¶26 We hold that the defendant's statement that he "just made a mistake and got over too far" is more than a mere statement of mistaken judgment; it constituted an admission of negligence during the performance of the surgery. Whether this admission by itself would be sufficient to satisfy the requirements of expert medical testimony to establish a prima facie case we are not required to decide. We simply hold, in line with a number of recent cases, that this extrajudicial admission is additional highly probative evidence tending to establish that the proximate cause of plaintiff's injury was the negligence of the defendant in performing the surgery. See Jacobsen v. Harting, Ky., 397 S.W.2d 775 ("I should have run that test"); Sheffield v. Runner, 163 Cal. App. 2d 48, 328 P.2d 828 ("Should have put her in the hospital"); Wickoff v. James, 159 Cal. App. 2d 664, 324 P.2d 661 ("Boy, I sure made a mess of things"); Walter v. England, 133 Cal. App. 676, 24 P.2d 930 ("made a mistake"). And see Orthopedic Clinic v. Hanson, supra, wherein the court held:

"Syllabus by the Court

"2. Where all the evidence, including circumstantial evidence, the reasonable inferences to be drawn therefrom, and the extrajudicial admission of the defendant, make it appear more probable that the plaintiff's injury resulted from the negligence of the defendant than from another source, judgment for the plaintiff is proper."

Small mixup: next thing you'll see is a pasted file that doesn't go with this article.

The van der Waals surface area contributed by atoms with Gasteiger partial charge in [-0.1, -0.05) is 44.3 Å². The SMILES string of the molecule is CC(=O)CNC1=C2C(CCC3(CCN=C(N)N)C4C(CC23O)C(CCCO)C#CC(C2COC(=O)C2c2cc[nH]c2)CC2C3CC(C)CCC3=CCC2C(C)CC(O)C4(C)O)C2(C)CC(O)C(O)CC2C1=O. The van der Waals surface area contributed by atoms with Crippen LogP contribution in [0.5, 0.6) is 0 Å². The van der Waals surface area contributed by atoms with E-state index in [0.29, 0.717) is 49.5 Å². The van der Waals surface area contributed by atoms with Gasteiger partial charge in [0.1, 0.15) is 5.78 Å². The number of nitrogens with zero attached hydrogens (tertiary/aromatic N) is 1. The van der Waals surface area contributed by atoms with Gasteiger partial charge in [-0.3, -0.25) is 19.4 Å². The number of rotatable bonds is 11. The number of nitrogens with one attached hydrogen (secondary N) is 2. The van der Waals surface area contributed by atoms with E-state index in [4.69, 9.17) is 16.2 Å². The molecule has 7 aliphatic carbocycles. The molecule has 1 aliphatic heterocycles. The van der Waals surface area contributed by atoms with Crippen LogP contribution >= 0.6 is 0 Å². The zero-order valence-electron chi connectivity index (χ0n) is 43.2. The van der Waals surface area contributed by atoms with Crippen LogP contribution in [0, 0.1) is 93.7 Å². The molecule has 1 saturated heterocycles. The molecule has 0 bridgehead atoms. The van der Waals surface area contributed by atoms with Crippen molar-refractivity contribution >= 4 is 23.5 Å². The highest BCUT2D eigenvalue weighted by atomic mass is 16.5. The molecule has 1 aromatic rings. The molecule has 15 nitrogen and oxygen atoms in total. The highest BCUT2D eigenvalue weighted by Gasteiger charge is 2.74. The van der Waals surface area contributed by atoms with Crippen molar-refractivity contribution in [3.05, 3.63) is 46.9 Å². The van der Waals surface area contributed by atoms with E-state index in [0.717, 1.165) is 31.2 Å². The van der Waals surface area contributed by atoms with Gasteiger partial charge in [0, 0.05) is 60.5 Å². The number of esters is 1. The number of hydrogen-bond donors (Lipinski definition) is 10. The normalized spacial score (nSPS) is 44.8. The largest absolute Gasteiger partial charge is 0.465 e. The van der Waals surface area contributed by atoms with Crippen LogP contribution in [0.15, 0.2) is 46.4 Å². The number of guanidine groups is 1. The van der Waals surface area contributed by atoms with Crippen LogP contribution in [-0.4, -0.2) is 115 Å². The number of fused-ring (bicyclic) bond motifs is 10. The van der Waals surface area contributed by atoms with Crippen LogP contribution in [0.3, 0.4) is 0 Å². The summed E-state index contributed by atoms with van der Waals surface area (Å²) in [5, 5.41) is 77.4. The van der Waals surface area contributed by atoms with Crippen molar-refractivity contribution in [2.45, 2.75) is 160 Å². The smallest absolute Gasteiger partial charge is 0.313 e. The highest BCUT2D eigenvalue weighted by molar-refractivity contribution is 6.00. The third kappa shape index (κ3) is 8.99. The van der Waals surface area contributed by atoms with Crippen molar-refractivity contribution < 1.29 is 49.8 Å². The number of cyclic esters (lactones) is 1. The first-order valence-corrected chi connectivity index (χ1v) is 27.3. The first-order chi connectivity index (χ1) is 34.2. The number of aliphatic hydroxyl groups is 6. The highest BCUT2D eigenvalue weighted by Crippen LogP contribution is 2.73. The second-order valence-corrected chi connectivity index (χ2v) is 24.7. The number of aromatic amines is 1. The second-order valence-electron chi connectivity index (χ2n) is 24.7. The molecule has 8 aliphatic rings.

¶27 Additionally, we hold that plaintiff sustained her burden of producing expert evidence establishing the medical standard in the community. It is settled that this evidence may be found in the testimony of the defendant physician and his extrajudicial admissions have the same effect as direct expert testimony. Greenwood v. Harris, supra. Testimony of the defendant, who was one of the most experienced surgeons in the community in performing operations of the kind performed on plaintiff, adequately established the prevailing standard of medical practice. Furthermore, by his own testimony the defendant established that if plaintiff's injury was caused by cutting or puncturing the bladder during surgery, it would have been the result of his departure from this standard. Moreover, the defendant's extrajudicial admission can be interpreted only as a failure to apply the customary and usual degree of skill exercised by physicians in the community.

¶28 We conclude that plaintiff's evidence established a prima facie case of negligence and therefore reverse and remand for a new trial.

¶29 Reversed and remanded.

¶30 ROMANG, P.J., and REYNOLDS, J., concur.